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Spokane, Washington  Est. May 19, 1883

Highway work zone speed cameras could cost you a hefty fine, but lawmakers are considering different penalties

The speed camera system hangs on a post next to North Nevada Street, a block north of Longfellow Elementary School, shown Thursday, May 13, 2021. The camera enforcement system was placed there to slow cars when students are coming and going from Longfellow.  (Jesse Tinsley/The Spokesman-Review)

Drivers zooming through highway work zones while workers are present – but troopers are not – could still find themselves on the receiving end of an expensive ticket under a bill making steady progress toward becoming law.

Under current law, the fine for driving over the posted speed limit in a highway work zone when workers are active ranges from $158-$738; however, this year’s bill would offer drivers a cushion. First-time offenders would receive a warning with no fine while any additional violations rack up a $248 penalty.

“From my standpoint, it’s $248 because we want to make the point. This is serious,” prime sponsor Sen. Curtis King, R-Yakima, said before the House Transportation Committee Thursday.

Speed is one of the top three causes of highway work zone injuries in Washington. The state averages 626 work zone injuries annually, though most of those injuries or deaths affect drivers and their passengers, according to the Washington State Department of Transportation.

If the bill passes, drivers would begin receiving tickets via the new law on July 1 through speed safety cameras deployed by WSDOT in highway construction zones. Speeding violations don’t affect the person’s driving record.

Working through the Legislature, the bill advanced out of the Senate with bipartisan support in a 40-8 vote on Feb. 12 with one member excused. Spokane-area Senators Mike Padden and Mark Schoesler voted against the bill.

A speed camera doesn’t have the same discretion as an actual officer and instead acts as a revenue enhancer, Schoesler said.

“If you come into radar and you’re rapidly de-accelerating, the officer will probably not worry about it,” he said. “But the camera clocks you at five over even though you’re dropping like a rock.”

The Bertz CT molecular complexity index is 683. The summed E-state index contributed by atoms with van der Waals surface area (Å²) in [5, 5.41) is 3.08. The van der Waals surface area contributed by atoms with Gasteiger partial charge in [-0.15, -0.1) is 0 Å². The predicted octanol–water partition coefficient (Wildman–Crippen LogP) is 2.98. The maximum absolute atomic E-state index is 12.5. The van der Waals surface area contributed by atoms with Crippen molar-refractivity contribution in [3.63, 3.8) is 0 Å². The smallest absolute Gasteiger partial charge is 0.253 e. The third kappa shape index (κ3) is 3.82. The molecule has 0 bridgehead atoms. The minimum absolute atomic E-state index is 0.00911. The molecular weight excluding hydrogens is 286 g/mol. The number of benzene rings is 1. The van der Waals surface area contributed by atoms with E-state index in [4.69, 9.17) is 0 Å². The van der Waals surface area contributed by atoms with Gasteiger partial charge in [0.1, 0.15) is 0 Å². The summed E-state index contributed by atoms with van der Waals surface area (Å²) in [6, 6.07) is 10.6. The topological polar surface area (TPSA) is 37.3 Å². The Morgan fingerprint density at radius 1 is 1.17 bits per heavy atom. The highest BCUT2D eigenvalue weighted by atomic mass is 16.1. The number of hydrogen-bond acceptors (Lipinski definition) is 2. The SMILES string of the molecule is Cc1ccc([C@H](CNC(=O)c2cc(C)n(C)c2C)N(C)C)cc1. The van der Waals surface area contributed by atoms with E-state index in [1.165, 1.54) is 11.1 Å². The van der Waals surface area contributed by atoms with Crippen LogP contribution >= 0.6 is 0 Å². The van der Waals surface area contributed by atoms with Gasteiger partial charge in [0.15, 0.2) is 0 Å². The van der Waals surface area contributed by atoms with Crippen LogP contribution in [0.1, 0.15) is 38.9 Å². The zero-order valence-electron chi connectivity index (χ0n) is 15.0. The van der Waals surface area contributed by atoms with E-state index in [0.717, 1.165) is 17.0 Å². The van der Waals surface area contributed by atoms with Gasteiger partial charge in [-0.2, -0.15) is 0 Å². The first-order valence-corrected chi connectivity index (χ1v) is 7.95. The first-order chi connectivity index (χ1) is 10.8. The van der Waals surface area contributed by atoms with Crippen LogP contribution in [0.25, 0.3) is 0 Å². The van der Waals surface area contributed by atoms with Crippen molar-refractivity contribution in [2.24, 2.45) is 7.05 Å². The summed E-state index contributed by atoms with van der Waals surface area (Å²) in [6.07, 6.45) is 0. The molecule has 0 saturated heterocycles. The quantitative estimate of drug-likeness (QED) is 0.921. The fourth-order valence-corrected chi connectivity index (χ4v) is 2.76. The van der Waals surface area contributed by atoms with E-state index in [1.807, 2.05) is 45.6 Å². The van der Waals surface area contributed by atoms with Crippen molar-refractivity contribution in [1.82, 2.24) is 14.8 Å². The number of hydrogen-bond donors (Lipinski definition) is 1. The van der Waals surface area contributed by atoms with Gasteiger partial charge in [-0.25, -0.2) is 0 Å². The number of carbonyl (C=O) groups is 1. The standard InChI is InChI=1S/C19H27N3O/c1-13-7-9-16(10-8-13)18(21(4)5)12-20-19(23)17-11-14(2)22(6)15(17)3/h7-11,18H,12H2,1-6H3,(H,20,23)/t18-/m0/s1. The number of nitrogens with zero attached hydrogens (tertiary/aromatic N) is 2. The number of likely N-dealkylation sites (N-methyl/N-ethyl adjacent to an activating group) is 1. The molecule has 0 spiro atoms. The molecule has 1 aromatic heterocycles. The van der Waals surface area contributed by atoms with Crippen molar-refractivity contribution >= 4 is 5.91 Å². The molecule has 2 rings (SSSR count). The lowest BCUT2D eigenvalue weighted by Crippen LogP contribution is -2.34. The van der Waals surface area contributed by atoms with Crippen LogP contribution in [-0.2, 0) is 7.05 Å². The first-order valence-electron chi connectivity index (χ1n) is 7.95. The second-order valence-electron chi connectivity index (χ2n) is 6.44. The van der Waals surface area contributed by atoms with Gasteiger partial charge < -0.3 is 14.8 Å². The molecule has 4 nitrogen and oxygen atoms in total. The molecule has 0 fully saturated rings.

State troopers do enforce speeding in work zones, but thanks to a statewide shortage of officers, speed cameras are a necessary tool to reduce aggressive driving, Washington State Patrol Captain Deion Glover said.

“Folks working in construction zones deserve a safe place to work as they are helping to improve our infrastructure throughout the state,” Glover said.

Some testifiers cried foul on this legislation for invasion of privacy. However, speed cameras can only take photos of the vehicle or its license plate. The image cannot reveal the faces of the driver or passengers.

Others said the ticket price targets lower-income households because people on the wealthier end can afford to pay the $248 ticket repeatedly, while low-income families cannot.

“These penalties might not serve as a deterrent due to the minimal impact on their financial well-being, and thereby not effectively stopping speeding behaviors among the upper class,” said Stanislav Khozyainov, a Lake Washington High School senior.

Revenue generated from the tickets is first used for maintaining the speed camera system and then used for traffic safety education and DUI patrols.

Under the bill, drivers who fail to pay their speeding ticket within 30 days of receiving the fine, fail to contest their ticket or who have not requested a payment plan risk having their vehicle registration placed on hold by the Department of Licensing.

WSDOT is also required to develop a website to inform people about the use of speed safety cameras in highway work zones.

The bill awaits further action in the House before potentially reaching the House floor.